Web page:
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Descriptive Statistics, Reliability and Validity

1. Reliability vs. Validity. Considering your area of research interest, discuss the importance of reliability and validity. Can you have one without the other? Why or why not?
2. Sample vs. Population. Considering your area of research interest, describe the difference between a sample and population. Why is it important to understand the difference between a sample and population in a statistics course?
3. Measures of Central Tendency. Below is a set of data that represent weight in pounds for a particular sample. Calculate the mean, median and mode. Which measure of central tendency best describes this data and why? You may use Excel, SPSS, some other software program, or a hand calculator for this problem.
110.00
117.00
120.00
118.00
104.00
100.00
107.00
115.00
115.00
115.00
114.00
100.00
117.00
115.00
103.00
105.00
110.00
115.00
250.00
275.00
4. Measures of Dispersion. For the data set above, calculate the range, the interquartile range, the variance, and the standard deviation. What do these measures tell you about the "spread" of the data?
5. Descriptive Statistics. Why is it important to perform basic descriptive statistics prior to conducting inferential statistical tests?Statistical Significance. Revisit the hypotheses you created above in #5. If you conducted a statistical test based on these hypotheses and found a statistically significant result, what would that mean from both a statistical and practical standpoint? (Be sure to use the phrases "null hypothesis" and "effect size" in your answer).Type I and Type II Error. The concept of Type I and Type II Error is critical and will come into play not only with each and every statistical test you perform, but when you are asked to conduct an a priori power analysis for your Dissertation Proposal. Considering your answer to #10, discuss the implications of making both a Type I and Type II error.

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1. Reliability vs. Validity. Considering your area of research interest, discuss the importance of reliability and validity. Can you have one without the other? Why or why not?
Reliability: the degree of producing stable and consistent results by using some tool is known as reliability.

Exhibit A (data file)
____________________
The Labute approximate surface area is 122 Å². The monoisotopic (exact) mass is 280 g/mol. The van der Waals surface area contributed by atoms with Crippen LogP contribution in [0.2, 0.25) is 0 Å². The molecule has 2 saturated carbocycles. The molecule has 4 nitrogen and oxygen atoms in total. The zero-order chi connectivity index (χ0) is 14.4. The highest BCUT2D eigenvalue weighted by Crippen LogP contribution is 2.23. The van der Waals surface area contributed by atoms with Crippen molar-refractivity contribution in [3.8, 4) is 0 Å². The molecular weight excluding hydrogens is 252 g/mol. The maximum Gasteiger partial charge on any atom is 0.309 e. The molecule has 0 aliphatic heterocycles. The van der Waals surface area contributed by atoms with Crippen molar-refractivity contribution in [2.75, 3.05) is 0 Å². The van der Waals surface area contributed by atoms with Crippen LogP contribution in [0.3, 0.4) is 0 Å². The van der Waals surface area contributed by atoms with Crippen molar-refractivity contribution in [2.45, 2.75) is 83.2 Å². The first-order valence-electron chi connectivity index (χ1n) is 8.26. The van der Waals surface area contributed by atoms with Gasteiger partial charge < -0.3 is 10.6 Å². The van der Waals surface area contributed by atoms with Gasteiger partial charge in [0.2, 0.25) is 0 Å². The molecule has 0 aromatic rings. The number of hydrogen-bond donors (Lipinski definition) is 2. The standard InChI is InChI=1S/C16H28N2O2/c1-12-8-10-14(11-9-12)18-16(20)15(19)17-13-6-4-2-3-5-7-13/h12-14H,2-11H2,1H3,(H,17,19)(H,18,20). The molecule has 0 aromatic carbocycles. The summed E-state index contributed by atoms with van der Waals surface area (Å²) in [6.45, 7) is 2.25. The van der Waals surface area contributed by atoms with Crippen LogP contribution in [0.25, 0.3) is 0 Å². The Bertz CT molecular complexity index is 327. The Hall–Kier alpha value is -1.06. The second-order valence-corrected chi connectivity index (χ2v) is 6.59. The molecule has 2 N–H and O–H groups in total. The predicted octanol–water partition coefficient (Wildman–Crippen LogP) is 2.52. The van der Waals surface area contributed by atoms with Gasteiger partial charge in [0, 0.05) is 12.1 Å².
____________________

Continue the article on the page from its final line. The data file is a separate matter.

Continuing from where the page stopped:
Validity: if we have a tool to measure something with us then validity will tell how well the tool is.
From reliability we will come to know how much reliable the tool is which we are using in our research i.e. how much stable and consistent results are being produced by the tool. On the other hand, from validity we will come to know how well the tool is.
We cannot have one without other as in this research area it is very important to use both the reliability and validity because the tool which we are using is has to be reliable as well as valid. For the valid, stable and consistent results we will have both reliability and validity.
References:
https://www.uni.edu/chfasoa/reliabilityandvalidity.htm
http://www.nationaltechcenter.org/index.php/products/at-research-matters/validity/


2. Sample vs. Population. Considering your area of research interest, describe the difference between a sample and population. Why is it important to understand the difference between a sample and population in a statistics course?
Population consists of all data or collection of similar objects whereas sample consists of some data from the full data or group. Population is the complete group of the people on which we want to perform the research. We cannot take full data to perform the analysis so we always ...

Solution Summary

This solution is comprised of a detailed explanation on descriptive statistics, statistical tests, reported results and relationship between variables based on the cases studies. All questions were answered based on the data and information provided in the description of the problem. Also the explanation on appropriate statistic method used for the objectives defined in the problem.

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